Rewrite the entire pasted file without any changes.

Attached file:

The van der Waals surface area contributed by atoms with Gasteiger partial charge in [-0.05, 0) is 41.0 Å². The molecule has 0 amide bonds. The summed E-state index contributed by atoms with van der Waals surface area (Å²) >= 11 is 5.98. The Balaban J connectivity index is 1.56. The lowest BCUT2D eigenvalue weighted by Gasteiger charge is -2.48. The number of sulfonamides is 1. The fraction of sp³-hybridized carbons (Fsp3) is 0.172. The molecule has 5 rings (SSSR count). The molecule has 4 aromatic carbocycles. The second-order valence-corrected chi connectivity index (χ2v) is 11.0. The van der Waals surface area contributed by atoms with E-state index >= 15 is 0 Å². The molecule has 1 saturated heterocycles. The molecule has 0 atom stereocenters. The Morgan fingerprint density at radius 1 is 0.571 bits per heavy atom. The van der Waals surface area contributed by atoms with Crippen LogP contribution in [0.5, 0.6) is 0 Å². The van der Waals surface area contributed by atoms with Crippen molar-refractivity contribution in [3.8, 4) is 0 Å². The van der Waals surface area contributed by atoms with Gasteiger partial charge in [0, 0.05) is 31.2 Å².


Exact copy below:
The van der Waals surface area contributed by atoms with Gasteiger partial charge in [-0.05, 0) is 41.0 Å². The molecule has 0 amide bonds. The summed E-state index contributed by atoms with van der Waals surface area (Å²) >= 11 is 5.98. The Balaban J connectivity index is 1.56. The lowest BCUT2D eigenvalue weighted by Gasteiger charge is -2.48. The number of sulfonamides is 1. The fraction of sp³-hybridized carbons (Fsp3) is 0.172. The molecule has 5 rings (SSSR count). The molecule has 4 aromatic carbocycles. The second-order valence-corrected chi connectivity index (χ2v) is 11.0. The van der Waals surface area contributed by atoms with E-state index >= 15 is 0 Å². The molecule has 1 saturated heterocycles. The molecule has 0 atom stereocenters. The Morgan fingerprint density at radius 1 is 0.571 bits per heavy atom. The van der Waals surface area contributed by atoms with Crippen LogP contribution in [0.5, 0.6) is 0 Å². The van der Waals surface area contributed by atoms with Crippen molar-refractivity contribution in [3.8, 4) is 0 Å². The van der Waals surface area contributed by atoms with Gasteiger partial charge in [0, 0.05) is 31.2 Å².